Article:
“Other people like looking in clothes shops, I like looking in ironmongers’!” – Jean Scott-Moncrieff
Contemporary jeweller and designer Jean Scott-Moncrieff warns me that she can be an unusual holiday companion. Her fascination with hand tools follows her everywhere, it seems.
Her workshop, nestled in the Sussex countryside, is filled with traditional tools and by her own admission, Jean, like many makers, has her favourites. She mentions a particular set of tongs she will never part with and comments, “Whoever invented the bow drill invented such a clever thing.”
Identifying with craftsmen from ages past plays an integral role in Jean’s work. Her inspiration is rooted in her love of the artefacts of ancient cultures. Her loop-in-loop chains, for example, are constructed using an ancient Etruscan technique. She is, however, careful to avoid pastiche. Her designs retain a confident, contemporary tone that seamlessly carries the textures and influences of the past into a more modern context. The result is a sense of understated luxury, of elegance and sophisticated reserve – pieces that can be worn everyday or finish a formal ensemble for a special occasion.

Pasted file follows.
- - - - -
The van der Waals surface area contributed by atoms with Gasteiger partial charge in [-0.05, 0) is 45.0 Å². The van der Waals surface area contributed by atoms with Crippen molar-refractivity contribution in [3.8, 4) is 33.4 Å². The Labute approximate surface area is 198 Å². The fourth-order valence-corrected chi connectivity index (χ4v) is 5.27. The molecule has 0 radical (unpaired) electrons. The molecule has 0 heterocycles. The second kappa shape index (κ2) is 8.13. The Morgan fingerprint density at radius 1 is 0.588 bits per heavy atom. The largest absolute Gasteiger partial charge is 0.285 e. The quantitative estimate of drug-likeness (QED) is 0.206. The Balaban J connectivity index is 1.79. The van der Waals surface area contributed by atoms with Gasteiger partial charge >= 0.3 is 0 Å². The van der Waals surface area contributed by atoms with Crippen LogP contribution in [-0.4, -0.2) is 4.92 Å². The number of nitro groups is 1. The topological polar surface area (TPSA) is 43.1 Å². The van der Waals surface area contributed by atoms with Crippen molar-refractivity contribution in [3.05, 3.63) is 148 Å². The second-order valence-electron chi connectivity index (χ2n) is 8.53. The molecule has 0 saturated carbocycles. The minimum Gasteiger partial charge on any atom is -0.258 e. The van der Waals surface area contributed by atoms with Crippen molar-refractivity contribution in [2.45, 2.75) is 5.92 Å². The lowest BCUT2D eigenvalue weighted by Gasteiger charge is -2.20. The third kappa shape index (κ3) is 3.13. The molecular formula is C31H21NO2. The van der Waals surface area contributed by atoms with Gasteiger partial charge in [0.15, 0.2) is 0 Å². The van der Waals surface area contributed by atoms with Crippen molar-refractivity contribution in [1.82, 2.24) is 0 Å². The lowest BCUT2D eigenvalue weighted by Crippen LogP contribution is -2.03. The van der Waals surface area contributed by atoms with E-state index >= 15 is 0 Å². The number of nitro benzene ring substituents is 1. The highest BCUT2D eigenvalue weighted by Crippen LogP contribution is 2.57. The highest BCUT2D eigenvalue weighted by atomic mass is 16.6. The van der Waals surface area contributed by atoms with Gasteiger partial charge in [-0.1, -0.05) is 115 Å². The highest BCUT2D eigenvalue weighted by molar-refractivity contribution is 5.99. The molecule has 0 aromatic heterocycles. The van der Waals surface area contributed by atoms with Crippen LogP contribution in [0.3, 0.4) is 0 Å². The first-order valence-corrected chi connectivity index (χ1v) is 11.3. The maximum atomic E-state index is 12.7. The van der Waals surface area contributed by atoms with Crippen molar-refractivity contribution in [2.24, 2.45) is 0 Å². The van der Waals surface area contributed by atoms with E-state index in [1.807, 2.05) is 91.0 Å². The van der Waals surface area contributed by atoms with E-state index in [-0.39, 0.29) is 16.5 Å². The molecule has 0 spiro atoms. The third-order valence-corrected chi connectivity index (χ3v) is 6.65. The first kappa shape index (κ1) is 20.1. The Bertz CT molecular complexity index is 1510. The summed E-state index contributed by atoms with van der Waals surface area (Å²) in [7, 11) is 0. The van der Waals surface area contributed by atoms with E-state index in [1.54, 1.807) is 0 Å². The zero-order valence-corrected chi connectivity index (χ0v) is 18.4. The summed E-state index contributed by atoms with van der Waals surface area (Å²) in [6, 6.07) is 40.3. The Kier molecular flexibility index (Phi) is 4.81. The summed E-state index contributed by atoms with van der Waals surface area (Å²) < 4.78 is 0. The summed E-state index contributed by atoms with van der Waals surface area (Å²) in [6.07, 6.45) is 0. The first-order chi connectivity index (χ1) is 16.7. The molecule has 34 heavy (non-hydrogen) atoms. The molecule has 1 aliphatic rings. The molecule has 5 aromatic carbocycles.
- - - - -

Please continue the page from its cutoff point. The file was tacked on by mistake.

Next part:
“I’m in awe of the skill that those ancient craftsmen had,” she says, “Considering the modern technologies we have now that simply weren’t available to them then.”
She recalls going to view an exhibition of the Cheapside Hoard that included a mock-up of a medieval jeweller’s workshop, complete with bench and tools. “I looked at it and thought, ‘I could sit down here and start working’!”
With its remote location and rustic, timber aesthetic, her own workshop is the perfect setting for a recreation of the past. With a few exceptions, such as gas torches and polishing motors, Jean uses entirely traditional tools and methods to make her work.
Attending an evening class in her twenties first tempted Jean away from a career as a graphic designer and into the world of metalworking. Exchanging the two-dimensional for the three-dimensional was a big step, she admits, but the engineering and craft skills required to put a piece together are still a source of pleasure to her today. “People who like my work value something that has been made by hand. They don’t want total perfection, they want to see the maker’s hand at work.”